NC Medicaid and NC Health Choice Transformation Request for Public Input

Between April 25 and May 25, NC Medicaid and NC Health Choice Transformation will be requesting public input regarding various topics, including increasing access to care and treating substance use disorders. For dates, times, and locations of public input sessions, visit

Court of Appeals Judge Retires Early, Thwarts Court Reduction Plan

North Carolina Court of Appeals Judge Douglas Mc Cullogh has retired early and given Roy Cooper the power to appoint his replacement. This came as a surprise, as he was expected to retire at the end of May. This followed a power struggle over a bill that would reduce the number of Court of Appeals judges to 12 from 15. This bill passed on April 27th, preventing Cooper from making reappointments for the other two vacancies expected to open as Republican judges approach mandatory retirement.

Raise the Age Press Conference

On May 1, a press conference was hosted by Chief Justice Mark Martin to discuss efforts to raise the age of juvenile jurisdiction in North Carolina. Those in attendance included a sampling of judges, attorneys, community and advocacy organizations, DPS officials, and faith leaders. The press conference follows the recent development of North Carolina becoming the only state in nation to automatically try 16 and 17 year olds in adult court. Various speakers shared their support including former Lieutenant Governor Jim Gardner, Wake County Sheriff Donnie Harrison, U.S Magistrate Judge William Webb, and Representative Murray.

Some facts shared about Raise the Age included that a recent Civitas poll indicated that 70 percent of North Carolinians supported raising the age, and that a DPS survey indicated that over 90 percent of parents already thought that 18 was the age of jurisdiction. The effort to raise the age now has the support of the John Locke Foundation, Conservatives for Criminal Justice Reform, the Sheriff’s Association, the Chief of Police Association, and the NC Police Benevolent Association.

A more emotional appeal came from former Governor Lieutenant Gardner, who said that he was offering his support as a grandfather of 9 children. He shared his belief that mistakes made as children should not follow individuals throughout adulthood, and that raising the age was “long overdue.”

Death Penalty Champion, Darryl Hunt, Honored with Scholarship by Z. Smith Reynolds

“Darryl Hunt’s spirit spoke innocence,” said Dr. John Mendez of Emmanuel Baptist Church. This was a beautiful and succinct description of Mr. Hunt, who dedicated his life to eradicating the death penalty.  He spent 19 years in prison for a crime he did not commit.  Once exonerated, he dedicated the remainder of his life to giving a voice to inmates, whom are some of the most marginalized among us.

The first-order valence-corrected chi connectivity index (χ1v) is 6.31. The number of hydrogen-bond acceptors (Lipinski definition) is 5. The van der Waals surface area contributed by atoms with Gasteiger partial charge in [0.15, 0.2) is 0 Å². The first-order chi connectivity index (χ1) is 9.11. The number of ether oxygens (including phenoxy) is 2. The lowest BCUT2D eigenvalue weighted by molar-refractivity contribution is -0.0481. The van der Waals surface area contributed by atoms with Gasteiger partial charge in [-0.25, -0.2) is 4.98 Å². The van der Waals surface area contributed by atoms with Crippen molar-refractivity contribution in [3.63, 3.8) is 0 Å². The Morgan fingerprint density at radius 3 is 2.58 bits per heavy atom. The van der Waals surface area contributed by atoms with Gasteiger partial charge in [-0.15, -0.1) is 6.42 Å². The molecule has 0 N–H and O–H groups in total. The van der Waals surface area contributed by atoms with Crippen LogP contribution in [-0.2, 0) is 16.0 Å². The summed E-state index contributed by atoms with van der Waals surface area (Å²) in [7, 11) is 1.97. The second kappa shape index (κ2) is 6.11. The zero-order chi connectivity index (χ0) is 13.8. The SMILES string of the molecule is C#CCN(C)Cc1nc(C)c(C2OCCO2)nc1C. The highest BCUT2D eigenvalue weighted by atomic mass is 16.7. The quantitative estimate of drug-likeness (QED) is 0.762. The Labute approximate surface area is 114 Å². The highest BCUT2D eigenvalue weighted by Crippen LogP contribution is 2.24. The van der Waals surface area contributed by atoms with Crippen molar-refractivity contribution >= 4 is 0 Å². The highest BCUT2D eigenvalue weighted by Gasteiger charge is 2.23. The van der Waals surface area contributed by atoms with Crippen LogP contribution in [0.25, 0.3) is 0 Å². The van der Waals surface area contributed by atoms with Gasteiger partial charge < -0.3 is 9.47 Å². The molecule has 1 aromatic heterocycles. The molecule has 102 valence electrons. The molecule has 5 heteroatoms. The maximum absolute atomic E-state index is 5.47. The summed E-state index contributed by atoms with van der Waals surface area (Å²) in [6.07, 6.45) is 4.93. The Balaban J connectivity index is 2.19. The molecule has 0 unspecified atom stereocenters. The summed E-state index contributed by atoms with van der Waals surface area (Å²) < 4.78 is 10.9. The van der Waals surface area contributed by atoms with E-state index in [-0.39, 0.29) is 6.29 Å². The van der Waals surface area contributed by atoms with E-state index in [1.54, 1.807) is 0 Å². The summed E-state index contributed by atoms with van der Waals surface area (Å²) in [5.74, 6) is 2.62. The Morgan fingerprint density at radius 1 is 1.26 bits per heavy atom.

A small group of his colleagues, friends, and loved ones gathered at Emmanuel Baptist Church on March 13, 2017.  At that gathering,  Z. Smith Reynolds Foundation announced plans to create a $100,00 endowed scholarship fund that will be used to help previously incarcerated Forsyth County residents pursue higher education.  The first scholarship will be awarded in 2018.

Mr. Hunt worked closely with the Carolina Justice Policy Center, as was acknowledged during the endowment announcement.  Together, we fought to promote real, sustainable awareness and change in the criminal justice system and to eliminate the death penalty.  We were forever changed as an organization by standing beside Darryl in his endeavors.  This endowment is a wonderful extension of Darryl’s work and legacy.

You can read details on the endowment.

Florida Prosecutor Announces She Will No Longer Seek Death Sentences

Prosecutors have the power to essentially stop the use of the death penalty.  How? By pledging not to charge any defendants capitally.  It really is that simple.  Prosecutors have total control over whether a case is tried as a death penalty case or a case with the maximum punishment of life without the possibility of parole. One prosecutor in Florida is doing just this to take a stand against the use of the death penalty in America.

District Attorney Aramis Ayala, the newly elected and first Black Female state attorney for Orange and Osceola Counties in Florida, has pledged not to pursue the death penalty in any case, according to Slate.  In the same article, Ayala was quoted as saying, “While I have discretion to pursue the death penalty, I have determined that doing so is not in the best interest of the community or the best interest of justice,”

Carolina Justice Policy Center commends the stand against the death penalty taken by District Attorney Aramis Ayala.  In North Carolina, where no one has been executed in over 10 years, we need district attorneys to join with the shifting consciousness of America and reject the death penalty as a form of punishment.

Read more on District Attorney Aramis Ayala’s courageous stand against the death penalty.